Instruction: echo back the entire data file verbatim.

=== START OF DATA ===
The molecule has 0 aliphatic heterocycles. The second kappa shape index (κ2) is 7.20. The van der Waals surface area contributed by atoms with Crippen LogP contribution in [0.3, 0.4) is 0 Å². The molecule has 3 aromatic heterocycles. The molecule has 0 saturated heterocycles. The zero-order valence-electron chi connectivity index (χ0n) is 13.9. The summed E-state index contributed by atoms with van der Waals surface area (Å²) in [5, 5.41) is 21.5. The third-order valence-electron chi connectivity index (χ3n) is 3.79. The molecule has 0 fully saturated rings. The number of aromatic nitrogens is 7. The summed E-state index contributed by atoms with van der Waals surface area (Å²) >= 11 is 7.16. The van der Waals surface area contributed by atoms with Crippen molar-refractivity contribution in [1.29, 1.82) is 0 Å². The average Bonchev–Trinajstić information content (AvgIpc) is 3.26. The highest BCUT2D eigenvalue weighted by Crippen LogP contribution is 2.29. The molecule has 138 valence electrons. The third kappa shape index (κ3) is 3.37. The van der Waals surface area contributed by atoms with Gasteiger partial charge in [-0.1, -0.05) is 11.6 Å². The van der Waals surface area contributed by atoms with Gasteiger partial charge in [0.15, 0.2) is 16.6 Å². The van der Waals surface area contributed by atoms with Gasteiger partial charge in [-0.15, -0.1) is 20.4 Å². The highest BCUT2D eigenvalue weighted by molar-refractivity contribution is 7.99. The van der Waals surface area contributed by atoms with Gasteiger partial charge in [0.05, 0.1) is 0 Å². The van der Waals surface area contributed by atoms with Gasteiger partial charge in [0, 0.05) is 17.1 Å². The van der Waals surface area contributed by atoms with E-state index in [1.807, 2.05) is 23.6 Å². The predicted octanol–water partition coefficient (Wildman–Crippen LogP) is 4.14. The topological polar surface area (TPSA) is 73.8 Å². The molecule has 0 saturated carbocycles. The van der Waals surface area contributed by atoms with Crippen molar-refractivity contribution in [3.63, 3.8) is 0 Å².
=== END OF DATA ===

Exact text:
The molecule has 0 aliphatic heterocycles. The second kappa shape index (κ2) is 7.20. The van der Waals surface area contributed by atoms with Crippen LogP contribution in [0.3, 0.4) is 0 Å². The molecule has 3 aromatic heterocycles. The molecule has 0 saturated heterocycles. The zero-order valence-electron chi connectivity index (χ0n) is 13.9. The summed E-state index contributed by atoms with van der Waals surface area (Å²) in [5, 5.41) is 21.5. The third-order valence-electron chi connectivity index (χ3n) is 3.79. The molecule has 0 fully saturated rings. The number of aromatic nitrogens is 7. The summed E-state index contributed by atoms with van der Waals surface area (Å²) >= 11 is 7.16. The van der Waals surface area contributed by atoms with Crippen molar-refractivity contribution in [1.29, 1.82) is 0 Å². The average Bonchev–Trinajstić information content (AvgIpc) is 3.26. The highest BCUT2D eigenvalue weighted by Crippen LogP contribution is 2.29. The molecule has 138 valence electrons. The third kappa shape index (κ3) is 3.37. The van der Waals surface area contributed by atoms with Gasteiger partial charge in [-0.1, -0.05) is 11.6 Å². The van der Waals surface area contributed by atoms with Gasteiger partial charge in [0.15, 0.2) is 16.6 Å². The van der Waals surface area contributed by atoms with Gasteiger partial charge in [-0.15, -0.1) is 20.4 Å². The highest BCUT2D eigenvalue weighted by molar-refractivity contribution is 7.99. The van der Waals surface area contributed by atoms with Gasteiger partial charge in [0.05, 0.1) is 0 Å². The van der Waals surface area contributed by atoms with Gasteiger partial charge in [0, 0.05) is 17.1 Å². The van der Waals surface area contributed by atoms with E-state index in [1.807, 2.05) is 23.6 Å². The predicted octanol–water partition coefficient (Wildman–Crippen LogP) is 4.14. The topological polar surface area (TPSA) is 73.8 Å². The molecule has 0 saturated carbocycles. The van der Waals surface area contributed by atoms with Crippen molar-refractivity contribution in [3.63, 3.8) is 0 Å².